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Restoring India’s foreign policy horizons

LiveMint logoLiveMint 19-05-2014 Livemint

Narendra Modi comes to power at a time when India has experienced loss of its strategic bearings. In the last years of the United Progressive Alliance (UPA) government foreign policy became a holding operation. From the confident, even triumphal, posture evident after the 2005 India-US civilian nuclear cooperation agreement, India has largely lost its élan in dealing with other countries. Modi will have to do much to march the country out of this rut.

His tasks can be divided into two parts.

The immediate priority of his government should be to improve ties with two neighbours in particular—Bangladesh and Sri Lanka. In Dhaka he has a willing partner in Sheikh Hasina. Fulfilling India’s unkept promises will give Hasina the domestic traction she needs to overcome domestic hurdles in furthering relations.

Fixing the relationship with Sri Lanka and Pakistan is a more difficult matter. In Sri Lanka’s case, it is India’s relative weakness—economic and political—that has emboldened the government of that country to take a hostile approach. As India regains economic strength and the political will—something that should not be a problem for Modi—the Lankan government can be expected to fall in line. His independence from regional parties in Tamil Nadu and West Bengal will help him greatly.

Pakistan, as always, poses special problems. Attitudes towards India in Islamabad are more or less frozen. Unless, Pakistan can muster the will to give up its claims in Jammu and Kashmir, no progress is likely in building a normal relationship. In fact, as matters stand now, Pakistan has few incentives to normalize relations with India. With its western flank more or less likely to be in its control as Nato troops withdraw from Afghanistan, Islamabad may end up trying more adventures in India this year and the next. Much will also depend on who becomes the president in Kabul—Abdullah Abdullah, a leader desiring friendly relations with India, or Ashraf Ghani who prefers equidistance between India and Pakistan.

This set of relations can be managed with relative ease. A special envoy, directly responsible to the prime minister, will be an ideal instrument for this task.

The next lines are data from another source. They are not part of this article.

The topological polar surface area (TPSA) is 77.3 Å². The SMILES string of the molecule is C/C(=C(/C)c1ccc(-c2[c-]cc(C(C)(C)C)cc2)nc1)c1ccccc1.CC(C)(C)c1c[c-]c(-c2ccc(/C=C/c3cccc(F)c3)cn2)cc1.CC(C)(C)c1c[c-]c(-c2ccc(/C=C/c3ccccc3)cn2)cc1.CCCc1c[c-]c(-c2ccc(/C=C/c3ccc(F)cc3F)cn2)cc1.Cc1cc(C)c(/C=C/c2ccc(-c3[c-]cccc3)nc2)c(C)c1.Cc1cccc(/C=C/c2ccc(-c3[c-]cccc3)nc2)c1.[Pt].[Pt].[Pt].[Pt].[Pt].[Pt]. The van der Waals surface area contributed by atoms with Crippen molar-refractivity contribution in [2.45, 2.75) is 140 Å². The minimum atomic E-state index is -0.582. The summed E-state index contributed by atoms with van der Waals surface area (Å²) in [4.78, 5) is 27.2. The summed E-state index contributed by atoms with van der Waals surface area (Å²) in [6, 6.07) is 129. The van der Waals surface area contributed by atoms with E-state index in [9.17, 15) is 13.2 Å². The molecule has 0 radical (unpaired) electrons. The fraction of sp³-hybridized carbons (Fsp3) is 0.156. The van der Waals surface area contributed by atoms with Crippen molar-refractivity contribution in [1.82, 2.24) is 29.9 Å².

India’s bigger problem lies to the east. The country has no coherent vision for ties with China. Reactions vary from knee-jerk military responses in case of border incursions to hopes that deeper economic relations with Beijing can somehow push contentious issues in the freezer until India is better prepared to tackle China. That will not work. China’s moment of greatness is at hand and it will want to change the status quo—from borders to primacy in Asia—in its favour soon. It will not wait for India.

In the meantime, something can be done. Modi should move fast and develop much deeper politico-military ties with Vietnam and Japan, the two countries that want such relations with India. He should visit both countries at an early date, preferably in close succession. Instead of the usual baggage he should take with him officials who are specifically tasked to implement measures to further ties. He or someone sufficiently empowered in the Prime Minister’s Office should monitor progress regularly.

Dealing with China not only requires caution but a great deal of clarity. The border issue is difficult to resolve as Chinese claims are unacceptable. But far more than that, China has done a very good job of keeping India locked in South Asia. Getting out of this box will be difficult as the UPA government did not devote the attention required. China is more than willing to be a big trading partner to India. Modi is well-known to advocate trading ties. But trade alone won’t solve the Chinese puzzle. India has to reach out boldly to East Asian countries. At one time, the Manmohan Singh government tried to do this. It lost energy and did not do enough. Modi should pick up the baton and move fast.

What should Modi focus on first: China or Pakistan?

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